122

I am working through setting up a http server using node.js and engine. However, I keep running into issues that I have little information on how to resolve I would appreciate some help solving this please.

Error: No default engine was specified and no extension was provided. 
at new View (...\node_modules\express\lib\view.js:41:42) 
at Function.app.render (...\node_modules\express\lib\application.js:484:12) 
at ServerResponse.res.render (...\node_modules\express\lib\response.js:783:7) 
at Layer.handle (...\app.js:123:7) 
at trim_prefix (...\node_modules\express\lib\router\index.js:225:17) 
at c (...\node_modules\express\lib\router\index.js:198:9) 
at Function.proto.process_params (...\node_modules\express\lib\router\index.js:253:12) 
at next (...\node_modules\express\lib\router\index.js:189:19) 
at next (...\node_modules\express\lib\router\index.js:202:7) 
at next (...\node_modules\express\lib\router\index.js:166:38)

Below is what I have set up to start up this engine.

var http = require('http');  
var module = require("module")
var logger = require('morgan');
var express = require('express');
var app =  module.exports = express();
var silent = 'test' == process.env.NODE_ENV;
var httpServer = http.createServer(app);  // app middleware

app.enable('strict routing');
// app.all('*', function(req, res, next)/*** CORS support.*/
// {
//   if (!req.get('Origin')) return next();// use "*" here to accept any origin
//   res.set('Access-Control-Allow-Origin', 'http://localhost:3000');
//   res.set('Access-Control-Allow-Methods', 'GET, POST');
//   res.set('Access-Control-Allow-Headers', 'X-Requested-With, Content-Type');
//   res.set('Access-Control-Allow-Max-Age', 3600);
//   if ('OPTIONS' == req.method) return res.send(200);
//   next();
// });
app.set('views', __dirname + '/views'); // general config
app.set('view engine', 'html');
app.get('/404', function(req, res, next){
next();// trigger a 404 since no other middleware will match /404 after this one, and we're not responding here
});
app.get('/403', function(req, res, next){// trigger a 403 error
  var err = new Error('not allowed!');
  err.status = 403;
  next(err);
});
app.get('/500', function(req, res, next){// trigger a generic (500) error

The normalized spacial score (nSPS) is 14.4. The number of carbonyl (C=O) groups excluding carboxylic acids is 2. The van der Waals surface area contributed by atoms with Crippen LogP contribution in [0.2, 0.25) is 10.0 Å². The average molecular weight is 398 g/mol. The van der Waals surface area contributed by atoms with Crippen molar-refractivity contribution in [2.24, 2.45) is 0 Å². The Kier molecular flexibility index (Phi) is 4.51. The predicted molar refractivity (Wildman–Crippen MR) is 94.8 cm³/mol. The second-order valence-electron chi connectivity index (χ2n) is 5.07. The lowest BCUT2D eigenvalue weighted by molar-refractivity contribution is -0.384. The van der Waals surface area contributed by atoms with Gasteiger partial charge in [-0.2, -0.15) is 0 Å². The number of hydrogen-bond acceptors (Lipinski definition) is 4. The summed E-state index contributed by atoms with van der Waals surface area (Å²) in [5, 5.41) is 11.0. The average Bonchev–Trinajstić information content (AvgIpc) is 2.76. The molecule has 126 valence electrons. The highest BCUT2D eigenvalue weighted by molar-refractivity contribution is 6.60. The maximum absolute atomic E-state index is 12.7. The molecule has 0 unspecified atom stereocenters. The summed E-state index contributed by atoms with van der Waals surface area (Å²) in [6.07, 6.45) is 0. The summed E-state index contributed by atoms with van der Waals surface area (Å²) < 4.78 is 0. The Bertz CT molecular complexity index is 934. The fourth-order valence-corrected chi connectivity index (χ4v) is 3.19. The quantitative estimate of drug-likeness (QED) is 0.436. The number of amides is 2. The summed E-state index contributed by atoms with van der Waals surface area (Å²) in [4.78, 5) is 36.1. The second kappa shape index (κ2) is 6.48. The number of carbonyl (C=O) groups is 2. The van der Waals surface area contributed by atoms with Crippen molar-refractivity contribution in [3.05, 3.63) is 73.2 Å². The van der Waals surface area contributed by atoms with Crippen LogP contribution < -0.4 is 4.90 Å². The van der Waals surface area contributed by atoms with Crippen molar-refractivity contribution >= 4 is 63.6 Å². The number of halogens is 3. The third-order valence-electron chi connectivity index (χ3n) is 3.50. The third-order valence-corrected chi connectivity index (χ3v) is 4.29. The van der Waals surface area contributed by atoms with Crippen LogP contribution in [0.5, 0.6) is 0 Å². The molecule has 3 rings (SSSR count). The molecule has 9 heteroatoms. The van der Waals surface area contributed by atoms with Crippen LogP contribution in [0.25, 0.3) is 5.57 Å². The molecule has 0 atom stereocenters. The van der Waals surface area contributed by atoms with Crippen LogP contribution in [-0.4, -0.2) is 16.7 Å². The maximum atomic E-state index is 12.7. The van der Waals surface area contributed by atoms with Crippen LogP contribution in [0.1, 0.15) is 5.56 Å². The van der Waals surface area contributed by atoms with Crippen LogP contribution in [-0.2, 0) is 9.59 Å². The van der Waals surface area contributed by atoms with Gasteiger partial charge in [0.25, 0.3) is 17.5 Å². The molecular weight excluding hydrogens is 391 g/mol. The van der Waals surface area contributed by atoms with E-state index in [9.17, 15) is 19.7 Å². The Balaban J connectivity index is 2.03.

next(new Error('keyboard cat!'));
});
app.use(express.static(__dirname + '/public')); 
//error handlers
app.use(logErrors);
app.use(clientErrorHandler);
app.use(errorHandler);  
// middleware with an arity of 4 are considered error handling middleware. When you next(err)
// it will be passed through the defined middleware in order, but ONLY those with an arity of 4, ignoring regular middleware.
function clientErrorHandler(err, req, res, next) {
  if (req.xhr) {// whatever you want here, feel free to populate properties on `err` to treat it differently in here.
  res.send(err.status || 500, { error: err.message });
  } 
  else 
  { next(err);}
};
// create an error with .status. we can then use the property in our custom error handler (Connect repects this prop as well)
function error  (status, msg) {
  var err = new Error(msg);
  err.status = status;
  return err;
};
function logErrors  (err, req, res, next) {
  console.error(err.stack);
  next(err);
};
function errorHandler (err, req, res, next) {
  res.status(500);
  res.render('error', { error: err });
};

// Error handlers
// Since this is the last non-error-handling middleware use()d, we assume 404, as nothing else responded.
// $ curl http://localhost:3000/notfound
// $ curl http://localhost:3000/notfound -H "Accept: application/json"
// $ curl http://localhost:3000/notfound -H "Accept: text/plain"
app.use(function(req, res, next){
  res.status(404); 
  if (req.accepts('html')) {// respond with html page
    res.render('404', { url: req.url });
    return;
  } 
  if (req.accepts('json')) {// respond with json
    res.send({ error: 'Not found' });
    return;
  } 
  res.type('txt').send('Not found');// default to plain-text. send()
});

// error-handling middleware, take the same form as regular middleware, however they require an
// arity of 4, aka the signature (err, req, res, next).when connect has an error, it will invoke ONLY error-handling middleware.

// If we were to next() here any remaining non-error-handling middleware would then be executed, or if we next(err) to
// continue passing the error, only error-handling middleware would remain being executed, however here
// we simply respond with an error page.
app.use(function(err, req, res, next){
  // we may use properties of the error object here and next(err) appropriately, or if we possibly recovered from the error, simply next().